By Larry Laneer
May 22, 2019
The singing cats are back. No harm in that. In fact, this might be good time to reevaluate the show, which has established itself in the repertory, no matter what you think of singing cats. The results come in mixed.
Can you believe Cats is almost 40 years old? It’s safe to say few performers in the current production, now at the Thelma Gaylord under the auspices of OKC Broadway, were alive when the show opened in London in 1981. It was revived on Broadway in 2016, and this is the touring version of that production.
The weakness with Cats is it isn’t about anything; it tells no story. Or not much of a story, anyway. The composer Andrew Lloyd Webber based this sung-through musical on T.S. Eliot’s Old Possum’s Book of Practical Cats. Thus, the show consists of songs and dance numbers that rely heavily on spectacle. They may occupy your attention while you are watching them, but only bits and pieces stick with you.
Granted, Lloyd Webber has written a tuneful score. He employs various musical styles from the last century, including jazz, blues, rhythm and blues, rock, pop, and what you could call showtunes. More than once, I caught myself tapping my toes to the music. A fine, but skimpy, nine-piece pit orchestra accompanies the production. But four of the nine musicians play keyboards. That’s almost half the orchestra! This band sorely needs full brass and reed sections, especially for the long dance numbers.
The English director Trevor Nunn, who staged the original production, also helms this version. Andy Blankenbuehler did the choreography, and he draws from both ballet and acrobatics for the dances. These cats not only sing, but they also tap dance a little. John Napier designed the scenery and costumes. His scenic design depicts the cats’ junkyard home but mainly leaves space centerstage for the dancing and singing. His sumptuous, at times glowing, costumes are a highlight of the production. Natasha Katz’s lighting design fully reflects the technological advances of recent years. So many colors from one small bulb.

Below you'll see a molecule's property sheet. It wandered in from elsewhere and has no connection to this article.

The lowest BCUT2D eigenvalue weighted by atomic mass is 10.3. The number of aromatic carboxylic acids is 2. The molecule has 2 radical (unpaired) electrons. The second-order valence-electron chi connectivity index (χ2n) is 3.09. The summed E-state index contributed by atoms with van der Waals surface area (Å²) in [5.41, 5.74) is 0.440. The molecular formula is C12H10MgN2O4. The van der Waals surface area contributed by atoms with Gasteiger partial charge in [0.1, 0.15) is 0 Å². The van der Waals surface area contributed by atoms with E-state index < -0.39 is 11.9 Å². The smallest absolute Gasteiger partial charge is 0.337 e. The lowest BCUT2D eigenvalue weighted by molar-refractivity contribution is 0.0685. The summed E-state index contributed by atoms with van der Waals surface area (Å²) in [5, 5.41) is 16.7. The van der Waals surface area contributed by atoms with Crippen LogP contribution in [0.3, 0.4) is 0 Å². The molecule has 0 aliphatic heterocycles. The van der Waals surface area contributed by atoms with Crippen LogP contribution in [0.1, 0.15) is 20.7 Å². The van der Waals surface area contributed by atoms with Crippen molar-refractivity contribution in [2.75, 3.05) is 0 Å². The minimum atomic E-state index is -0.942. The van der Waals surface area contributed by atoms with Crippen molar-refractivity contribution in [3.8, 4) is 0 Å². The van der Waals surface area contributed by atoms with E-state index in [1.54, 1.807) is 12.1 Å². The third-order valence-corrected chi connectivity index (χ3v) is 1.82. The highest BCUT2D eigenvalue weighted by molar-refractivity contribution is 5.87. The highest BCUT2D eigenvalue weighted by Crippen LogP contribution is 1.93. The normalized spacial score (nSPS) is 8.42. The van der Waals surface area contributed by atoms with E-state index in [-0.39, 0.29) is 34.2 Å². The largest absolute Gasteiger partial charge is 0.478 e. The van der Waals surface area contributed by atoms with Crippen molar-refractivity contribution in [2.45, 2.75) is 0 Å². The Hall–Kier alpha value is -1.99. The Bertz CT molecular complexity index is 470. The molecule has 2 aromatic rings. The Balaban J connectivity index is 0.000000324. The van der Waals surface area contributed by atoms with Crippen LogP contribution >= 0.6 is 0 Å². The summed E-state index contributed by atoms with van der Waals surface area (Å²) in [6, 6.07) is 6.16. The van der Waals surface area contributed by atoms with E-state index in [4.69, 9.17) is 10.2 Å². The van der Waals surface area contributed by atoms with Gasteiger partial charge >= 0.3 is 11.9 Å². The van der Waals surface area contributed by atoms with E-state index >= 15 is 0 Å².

Eliot has provided Lloyd Webber with a lot of words to set to music. This show needs strong singers and dancers, and the present cast does a nice job, but too many lyrics are unintelligible, especially in the choruses. The show does have its musical moments, to wit, the mystical harmonies of “Old Deuteronomy.” The second act’s “Magical Mister Mistoffelees” features the admirable dancing of Tion Gaston. The sweet, poignant “Gus the Theatre Cat” tells the story of Asparagus (Andy Michael Zimmermann at the reviewed performance).
It’s a pleasure to report the much-covered “Memory” stands the test of time. If you don’t believe me, ask whoever was whistling the tune in the men’s room at intermission. Cats fanatics who have been wondering if the current production keeps the levitating tire for “Memory” may rest assured the tire levitates. Then, we see Grizabella (Keri René Fuller) going up into the welkin accompanied by a heavenly chorus. A fine line separates dramatic from cheesy.
|Cats by Andrew Lloyd Webber (music), based on Old Possum’s Book of Practical Cats by
7:30 p.m. Wednesday-Thursday, 8:00 p.m. Friday, 2:00 p.m. and 8:00 p.m. Saturday,
2:00 p.m. and 7:00 p.m Sunday, through May 26
Thelma Gaylord Performing Arts Theatre, Civic Center Music Hall
201 N. Walker Ave.